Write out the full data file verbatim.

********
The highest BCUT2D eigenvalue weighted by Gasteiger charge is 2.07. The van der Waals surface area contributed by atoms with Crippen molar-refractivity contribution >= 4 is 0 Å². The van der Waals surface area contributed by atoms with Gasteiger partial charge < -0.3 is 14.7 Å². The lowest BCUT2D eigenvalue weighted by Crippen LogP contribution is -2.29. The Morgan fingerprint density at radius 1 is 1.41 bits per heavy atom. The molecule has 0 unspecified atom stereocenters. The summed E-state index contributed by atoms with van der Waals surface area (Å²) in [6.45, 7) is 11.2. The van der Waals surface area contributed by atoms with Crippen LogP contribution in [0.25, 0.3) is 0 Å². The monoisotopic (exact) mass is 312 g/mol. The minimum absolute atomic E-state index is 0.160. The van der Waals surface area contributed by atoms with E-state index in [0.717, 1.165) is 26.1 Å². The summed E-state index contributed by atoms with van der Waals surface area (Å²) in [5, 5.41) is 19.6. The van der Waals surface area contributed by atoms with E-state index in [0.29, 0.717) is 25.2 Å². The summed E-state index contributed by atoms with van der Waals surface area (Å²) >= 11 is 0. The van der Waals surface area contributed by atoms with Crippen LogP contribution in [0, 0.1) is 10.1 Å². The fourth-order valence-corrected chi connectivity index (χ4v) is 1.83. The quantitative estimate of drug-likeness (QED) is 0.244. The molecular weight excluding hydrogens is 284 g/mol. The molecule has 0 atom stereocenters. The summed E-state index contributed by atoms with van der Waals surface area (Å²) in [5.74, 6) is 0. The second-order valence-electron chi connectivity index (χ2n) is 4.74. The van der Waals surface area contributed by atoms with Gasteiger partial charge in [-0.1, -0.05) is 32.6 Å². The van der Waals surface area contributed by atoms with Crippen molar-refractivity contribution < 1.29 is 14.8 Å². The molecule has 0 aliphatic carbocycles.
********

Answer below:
The highest BCUT2D eigenvalue weighted by Gasteiger charge is 2.07. The van der Waals surface area contributed by atoms with Crippen molar-refractivity contribution >= 4 is 0 Å². The van der Waals surface area contributed by atoms with Gasteiger partial charge < -0.3 is 14.7 Å². The lowest BCUT2D eigenvalue weighted by Crippen LogP contribution is -2.29. The Morgan fingerprint density at radius 1 is 1.41 bits per heavy atom. The molecule has 0 unspecified atom stereocenters. The summed E-state index contributed by atoms with van der Waals surface area (Å²) in [6.45, 7) is 11.2. The van der Waals surface area contributed by atoms with Crippen LogP contribution in [0.25, 0.3) is 0 Å². The monoisotopic (exact) mass is 312 g/mol. The minimum absolute atomic E-state index is 0.160. The van der Waals surface area contributed by atoms with E-state index in [0.717, 1.165) is 26.1 Å². The summed E-state index contributed by atoms with van der Waals surface area (Å²) in [5, 5.41) is 19.6. The van der Waals surface area contributed by atoms with E-state index in [0.29, 0.717) is 25.2 Å². The summed E-state index contributed by atoms with van der Waals surface area (Å²) >= 11 is 0. The van der Waals surface area contributed by atoms with Crippen LogP contribution in [0, 0.1) is 10.1 Å². The fourth-order valence-corrected chi connectivity index (χ4v) is 1.83. The quantitative estimate of drug-likeness (QED) is 0.244. The molecular weight excluding hydrogens is 284 g/mol. The molecule has 0 atom stereocenters. The summed E-state index contributed by atoms with van der Waals surface area (Å²) in [5.74, 6) is 0. The second-order valence-electron chi connectivity index (χ2n) is 4.74. The van der Waals surface area contributed by atoms with Gasteiger partial charge in [-0.1, -0.05) is 32.6 Å². The van der Waals surface area contributed by atoms with Crippen molar-refractivity contribution < 1.29 is 14.8 Å². The molecule has 0 aliphatic carbocycles.